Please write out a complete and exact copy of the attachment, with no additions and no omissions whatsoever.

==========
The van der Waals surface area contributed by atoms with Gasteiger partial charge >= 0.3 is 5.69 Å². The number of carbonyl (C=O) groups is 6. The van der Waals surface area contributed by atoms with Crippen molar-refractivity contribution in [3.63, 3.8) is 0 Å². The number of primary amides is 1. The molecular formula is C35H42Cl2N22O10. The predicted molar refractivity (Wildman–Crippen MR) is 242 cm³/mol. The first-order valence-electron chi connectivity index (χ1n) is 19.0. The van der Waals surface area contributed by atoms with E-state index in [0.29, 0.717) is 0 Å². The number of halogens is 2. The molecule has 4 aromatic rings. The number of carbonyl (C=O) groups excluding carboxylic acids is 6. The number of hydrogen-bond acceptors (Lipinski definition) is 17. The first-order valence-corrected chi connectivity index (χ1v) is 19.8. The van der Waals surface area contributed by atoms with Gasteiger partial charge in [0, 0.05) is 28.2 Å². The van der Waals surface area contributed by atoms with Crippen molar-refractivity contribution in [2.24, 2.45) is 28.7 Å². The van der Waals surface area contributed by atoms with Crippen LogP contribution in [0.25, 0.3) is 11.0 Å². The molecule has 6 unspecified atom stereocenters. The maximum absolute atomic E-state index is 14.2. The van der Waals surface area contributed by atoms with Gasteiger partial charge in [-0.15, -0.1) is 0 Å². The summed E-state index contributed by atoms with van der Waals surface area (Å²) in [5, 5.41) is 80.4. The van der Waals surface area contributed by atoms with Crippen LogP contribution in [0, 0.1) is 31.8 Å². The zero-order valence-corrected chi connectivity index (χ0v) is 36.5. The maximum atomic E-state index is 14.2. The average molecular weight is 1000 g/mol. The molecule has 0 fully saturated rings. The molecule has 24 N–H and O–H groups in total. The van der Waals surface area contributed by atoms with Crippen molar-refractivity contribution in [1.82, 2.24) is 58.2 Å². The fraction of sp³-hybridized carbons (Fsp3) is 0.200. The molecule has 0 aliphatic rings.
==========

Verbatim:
The van der Waals surface area contributed by atoms with Gasteiger partial charge >= 0.3 is 5.69 Å². The number of carbonyl (C=O) groups is 6. The van der Waals surface area contributed by atoms with Crippen molar-refractivity contribution in [3.63, 3.8) is 0 Å². The number of primary amides is 1. The molecular formula is C35H42Cl2N22O10. The predicted molar refractivity (Wildman–Crippen MR) is 242 cm³/mol. The first-order valence-electron chi connectivity index (χ1n) is 19.0. The van der Waals surface area contributed by atoms with E-state index in [0.29, 0.717) is 0 Å². The number of halogens is 2. The molecule has 4 aromatic rings. The number of carbonyl (C=O) groups excluding carboxylic acids is 6. The number of hydrogen-bond acceptors (Lipinski definition) is 17. The first-order valence-corrected chi connectivity index (χ1v) is 19.8. The van der Waals surface area contributed by atoms with Gasteiger partial charge in [0, 0.05) is 28.2 Å². The van der Waals surface area contributed by atoms with Crippen molar-refractivity contribution in [2.24, 2.45) is 28.7 Å². The van der Waals surface area contributed by atoms with Crippen LogP contribution in [0.25, 0.3) is 11.0 Å². The molecule has 6 unspecified atom stereocenters. The maximum absolute atomic E-state index is 14.2. The van der Waals surface area contributed by atoms with Gasteiger partial charge in [-0.15, -0.1) is 0 Å². The summed E-state index contributed by atoms with van der Waals surface area (Å²) in [5, 5.41) is 80.4. The van der Waals surface area contributed by atoms with Crippen LogP contribution in [0, 0.1) is 31.8 Å². The zero-order valence-corrected chi connectivity index (χ0v) is 36.5. The maximum atomic E-state index is 14.2. The average molecular weight is 1000 g/mol. The molecule has 0 fully saturated rings. The molecule has 24 N–H and O–H groups in total. The van der Waals surface area contributed by atoms with Crippen molar-refractivity contribution in [1.82, 2.24) is 58.2 Å². The fraction of sp³-hybridized carbons (Fsp3) is 0.200. The molecule has 0 aliphatic rings.